Celebrating 70 years of independence, Sri Lanka has just been named Lonely Planet’s Top Destination for 2019. With untouched golden beaches to discover, a kaleidoscopic landscape and its eclectic mix of different religions and cultures, Sri Lanka is finally coming on to its own.
“Already notable to intrepid travellers for its mix of religions and cultures, its timeless temples, its rich and accessible wildlife, its growing surf scene and its people who defy all odds by their welcome and friendliness after decades of civil conflict, this is a country revived,” says Lonely Planet author Ethan Gelber in the Best in Travel 2019 book.
Just 3.5 hours by air from Bangkok, tourist visits to Sri Lanka have increased dramatically since the end of the 26-year conflict, from 447,890 in 2009 to an all-time high of 2.1 million last year, a figure the Sri Lanka Tourism Development Authority hopes to double by 2020. Renovations made to the rail system have opened up Jaffna and much of the north for the first time since 1990 – an area that was previously considered too dangerous for tourists. The scenic rail routes in Sri Lanka are now widely thought to be some of the best in the world. Motorways have also been built as far south as Matara, and the number of domestic flight routes has increased in recent years, too: for instance, from the capital Colombo, on the west coast, to Batticaloa, on the opposite side of the island, in 45 minutes.
After decades of British colonial rule, the land once known as Ceylon exists as a small island in the Indian Ocean with an ever changing landscape running from elevated lush rainforests to white sand beaches. Not to mention the wildlife, such as the 300-strong elephant gathering at Minneriya national park, thousand-year old Buddhist monuments, and hiking and train travel through the Hill Country’s tea plantations.
Sri Lankans love food. Meal time is an extreme sport: big breakfasts, sumptuous dinners with wine, long lunches. Sri Lanka is famous for one dish: rice and curry. Which are more than two mundane dishes, mind you, the national dish is different with every cook and the local produce of the day. To coconut milk in curries with seafood from bountiful coastlines, Sri Lankans add in even hotter chilies (the heat is often tempered for western palates, even in seemingly ‘local’ restaurants, so if you want your food authentically spicy, say so when ordering). The variety of side dishes include sweet-and-sour eggplant, velvety dahl, marinated snake beans, curried beetroot, okra, jackfruit or banana blossom…and be prepared for dessert. “Love cake” is made with semolina, ground cashews and honey, perfumed with nutmeg, cinnamon and rosewater. Try the locally popular bolo fiado, a layer cake of pastry, dried fruit and syrup. Another delicious delight is wattalappam, concocted from jaggery (brown sugar made from kitul palm), coconut milk, egg and cardamom. Try out your spice limits with fish ambul thiyal and hoppers, a breakfast staple made with rice flour and coconut milk and best with a fried egg, then topped with chutney or spicy sambol.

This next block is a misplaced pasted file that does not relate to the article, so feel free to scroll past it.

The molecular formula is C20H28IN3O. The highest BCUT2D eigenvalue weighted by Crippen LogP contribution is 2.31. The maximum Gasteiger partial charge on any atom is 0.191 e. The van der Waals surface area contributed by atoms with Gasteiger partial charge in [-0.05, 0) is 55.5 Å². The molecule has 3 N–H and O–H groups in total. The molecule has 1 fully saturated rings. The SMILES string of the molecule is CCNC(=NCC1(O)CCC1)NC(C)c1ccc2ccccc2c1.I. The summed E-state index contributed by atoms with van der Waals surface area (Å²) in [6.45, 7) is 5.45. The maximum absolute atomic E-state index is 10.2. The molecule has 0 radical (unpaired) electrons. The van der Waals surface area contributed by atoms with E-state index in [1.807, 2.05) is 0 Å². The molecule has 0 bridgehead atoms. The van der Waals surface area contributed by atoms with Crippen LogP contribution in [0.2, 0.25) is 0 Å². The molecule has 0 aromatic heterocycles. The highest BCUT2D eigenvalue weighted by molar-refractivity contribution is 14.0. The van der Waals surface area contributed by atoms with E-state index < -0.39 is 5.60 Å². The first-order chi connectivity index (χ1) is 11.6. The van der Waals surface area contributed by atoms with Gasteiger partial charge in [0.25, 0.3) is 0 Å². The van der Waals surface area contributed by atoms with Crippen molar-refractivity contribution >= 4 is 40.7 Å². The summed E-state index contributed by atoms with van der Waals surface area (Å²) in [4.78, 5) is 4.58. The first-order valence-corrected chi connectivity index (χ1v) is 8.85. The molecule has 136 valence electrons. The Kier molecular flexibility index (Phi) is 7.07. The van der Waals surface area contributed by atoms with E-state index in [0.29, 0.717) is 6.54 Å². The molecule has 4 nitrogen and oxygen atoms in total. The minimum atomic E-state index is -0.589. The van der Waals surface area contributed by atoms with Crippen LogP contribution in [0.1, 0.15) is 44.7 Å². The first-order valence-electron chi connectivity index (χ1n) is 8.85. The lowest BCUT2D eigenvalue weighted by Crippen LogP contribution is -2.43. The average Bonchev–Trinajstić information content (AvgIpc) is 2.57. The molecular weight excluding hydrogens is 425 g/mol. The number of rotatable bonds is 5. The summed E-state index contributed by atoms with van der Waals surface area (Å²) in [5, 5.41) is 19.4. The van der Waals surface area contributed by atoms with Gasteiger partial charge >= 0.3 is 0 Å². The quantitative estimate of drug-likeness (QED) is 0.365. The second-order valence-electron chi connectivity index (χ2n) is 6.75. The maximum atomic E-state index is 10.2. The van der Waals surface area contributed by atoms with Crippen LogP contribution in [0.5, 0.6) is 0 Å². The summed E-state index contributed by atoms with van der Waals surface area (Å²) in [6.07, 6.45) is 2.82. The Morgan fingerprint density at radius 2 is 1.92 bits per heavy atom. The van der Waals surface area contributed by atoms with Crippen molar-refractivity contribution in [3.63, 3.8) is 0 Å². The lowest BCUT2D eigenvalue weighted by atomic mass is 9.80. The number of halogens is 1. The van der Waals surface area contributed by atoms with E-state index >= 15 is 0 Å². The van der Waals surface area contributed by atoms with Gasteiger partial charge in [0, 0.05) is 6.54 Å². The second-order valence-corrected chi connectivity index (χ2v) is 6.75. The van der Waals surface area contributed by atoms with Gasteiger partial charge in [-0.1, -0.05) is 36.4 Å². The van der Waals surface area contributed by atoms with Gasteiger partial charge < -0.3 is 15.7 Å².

Sri Lanka’s surf scene has been steadily growing, as more of the coast has become accessible, and tour operators are now offering jungle hiking, alongside yoga breaks with traditional Ayurveda treatments. There are also plenty of free attractions, including colourful puja rituals on the clifftop of Koneswaram Kovil in Trincomalee in the north east; Colombo’s main market of Pettah; and the fortified walls surrounding the colonial old town of Galle in the south.
Sri Lanka has outstanding beaches and a few we think you shouldn’t miss include:
Bentota is a family-friendly beach with crystalline waters and a variety of water sports to try: water-skiing, jet-skiing, sailing and windsurfing, all available year round. And if you’re brave enough, try a boat safari along the Bentota River and keep an eye out for aquatic birds, lizards and even crocodiles, especially if you visit in October-April.
The waves on this beach can reach as high as 10 meters, making it a hotspot for surfers although the inner bay is lined with hotels and restaurants for non-surfers as well. The beach caters for a variety of experience levels and is an internationally renowned surfers’ paradise, attracting hordes of tourists from April to October every year. When the bay gets too crowded, escape to the small laid-back town of Ella or visit the national parks Yala or Udawalawe.